Once you decide to become pet-friendly with your rental properties, we have found it is a great way to improve your reputation within the community, especially for multi-unit buildings. For example, by being pet-friendly, you can choose to work with local animal shelters to allow tenants to not only adopt needy animals but also offer much-needed foster homes to dogs and cats until they find a forever home. By doing so, you are not only helping the animals and the local rescue organizations but also enhancing your presence and reputation within the community. Having seen this done at numerous properties over the years, we highly recommend this strategy.

Screening Process

While some landlords complain it is too difficult to know if a person’s pet will behave itself, we have found it is very easy to have a strong screening process in place to ensure all goes well. For starters, we require pet details from each potential renter, allowing us to know how the pet is taken care of by its owner. Along with this, we also contact the person’s previous landlord to find out how they did with their pet at the previous location. By doing so, we can find out if the pet damaged the property, disturbed neighbors, or had other issues.

What About Service or Comfort Animals?

Service Animal Home or Apartment If you as a landlord have wondered about tenants who have service animals or comfort animals, we have had many of the same questions over the years. In situations where we have had a tenant move in with one of these special animals, there have been certain rules we had to keep in mind. For example, we cannot deny them the ability to move in with their animal, nor can we charge additional deposits, since the animal is technically not considered a pet. However, the animal still must behave itself, not be allowed to destroy the property, and the owner must clean up after the animal. By having an in-depth screening process in place to make sure the animal does indeed qualify as a service or comfort animal, we find you have few if any problems with this matter.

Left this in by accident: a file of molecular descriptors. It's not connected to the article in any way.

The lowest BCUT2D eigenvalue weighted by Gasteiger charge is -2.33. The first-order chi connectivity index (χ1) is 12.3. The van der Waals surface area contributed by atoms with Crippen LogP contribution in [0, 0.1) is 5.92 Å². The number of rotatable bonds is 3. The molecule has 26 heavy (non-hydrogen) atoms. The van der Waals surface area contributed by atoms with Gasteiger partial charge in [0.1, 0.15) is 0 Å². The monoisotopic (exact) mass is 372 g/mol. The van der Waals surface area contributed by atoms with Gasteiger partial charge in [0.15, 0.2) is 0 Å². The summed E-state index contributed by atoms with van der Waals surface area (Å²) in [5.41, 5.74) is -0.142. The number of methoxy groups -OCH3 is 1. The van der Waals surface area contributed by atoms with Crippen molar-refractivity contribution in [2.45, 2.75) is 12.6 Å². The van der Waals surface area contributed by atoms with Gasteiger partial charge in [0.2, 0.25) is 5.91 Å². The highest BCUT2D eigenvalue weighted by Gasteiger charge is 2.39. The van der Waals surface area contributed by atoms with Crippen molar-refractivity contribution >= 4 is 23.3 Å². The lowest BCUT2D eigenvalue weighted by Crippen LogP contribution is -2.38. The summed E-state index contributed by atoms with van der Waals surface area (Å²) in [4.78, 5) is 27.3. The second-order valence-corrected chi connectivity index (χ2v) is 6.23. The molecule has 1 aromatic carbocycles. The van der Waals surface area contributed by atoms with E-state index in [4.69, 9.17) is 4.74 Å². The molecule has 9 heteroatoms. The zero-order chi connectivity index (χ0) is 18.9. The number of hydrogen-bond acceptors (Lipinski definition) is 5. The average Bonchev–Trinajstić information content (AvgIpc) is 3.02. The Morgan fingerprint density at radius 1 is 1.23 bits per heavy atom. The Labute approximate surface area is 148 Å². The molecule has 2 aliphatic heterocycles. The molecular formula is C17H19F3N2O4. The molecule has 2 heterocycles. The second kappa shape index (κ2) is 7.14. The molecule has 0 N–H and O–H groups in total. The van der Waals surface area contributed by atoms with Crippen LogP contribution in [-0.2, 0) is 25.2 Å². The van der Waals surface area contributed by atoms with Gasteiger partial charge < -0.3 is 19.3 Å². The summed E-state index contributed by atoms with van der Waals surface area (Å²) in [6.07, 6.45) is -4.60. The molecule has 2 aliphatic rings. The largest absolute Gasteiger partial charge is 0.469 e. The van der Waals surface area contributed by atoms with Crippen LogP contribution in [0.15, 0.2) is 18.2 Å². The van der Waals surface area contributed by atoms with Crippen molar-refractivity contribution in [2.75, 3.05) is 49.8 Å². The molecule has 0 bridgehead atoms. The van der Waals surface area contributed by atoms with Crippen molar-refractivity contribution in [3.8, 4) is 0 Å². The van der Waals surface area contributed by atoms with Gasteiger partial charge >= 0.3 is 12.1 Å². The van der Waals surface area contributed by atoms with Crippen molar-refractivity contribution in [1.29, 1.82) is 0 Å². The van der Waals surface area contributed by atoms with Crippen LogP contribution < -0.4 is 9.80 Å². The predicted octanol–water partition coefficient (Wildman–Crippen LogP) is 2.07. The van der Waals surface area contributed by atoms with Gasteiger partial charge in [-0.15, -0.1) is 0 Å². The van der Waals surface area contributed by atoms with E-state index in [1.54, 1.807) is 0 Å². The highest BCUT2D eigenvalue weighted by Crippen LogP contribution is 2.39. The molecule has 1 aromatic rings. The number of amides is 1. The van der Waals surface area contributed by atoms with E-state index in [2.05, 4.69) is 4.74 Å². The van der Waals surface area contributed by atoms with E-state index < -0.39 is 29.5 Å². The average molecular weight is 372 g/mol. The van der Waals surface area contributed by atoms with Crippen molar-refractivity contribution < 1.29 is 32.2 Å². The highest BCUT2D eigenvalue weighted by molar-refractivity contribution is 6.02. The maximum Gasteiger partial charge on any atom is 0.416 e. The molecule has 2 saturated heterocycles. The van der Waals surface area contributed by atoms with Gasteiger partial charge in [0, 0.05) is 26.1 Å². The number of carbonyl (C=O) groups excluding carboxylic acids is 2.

Charging Additional Deposits

When allowing tenants to have pets we think it is wise to obtain an additional deposit before moving them in. At Authority we often charge an additional $300.00 per pet to help limit the property owners risk. Most if not all new tenants are expecting an additional deposit.

Pet Rent

Pet Rent the new craze in rental properties. Many landlords or property owners are moving towards collecting pet rent. Pet rent would be a separate rent due each month because the tenant has a pet. The extra Pet rent can help to cover the additional wear and tear a property may receive because there is an animal in the home. We have seen a wide range of pet rent anywhere from $25 per month to $75.00 per month.

Reducing Potential Conflicts

Even at rental properties where there is a strict no-pet policy in place, conflicts inevitably arise when a tenant decides to adopt a pet or start caring for a local stray. In these situations, we have found it is better for everyone to have pet-friendly properties. By doing so, we reduce the risk of losing an otherwise great tenant simply because they want a pet and also eliminate the problem of tenants bringing in an unauthorized pet and then playing hide-and-seek with it and their landlord.

While there will naturally be some issues with having tenants owning a pet, we feel the benefits far outweigh any problems. Therefore, we believe letting Fido or Fluffy live in your properties will be a win-win situation for everyone.

18 views0 comments


bottom of page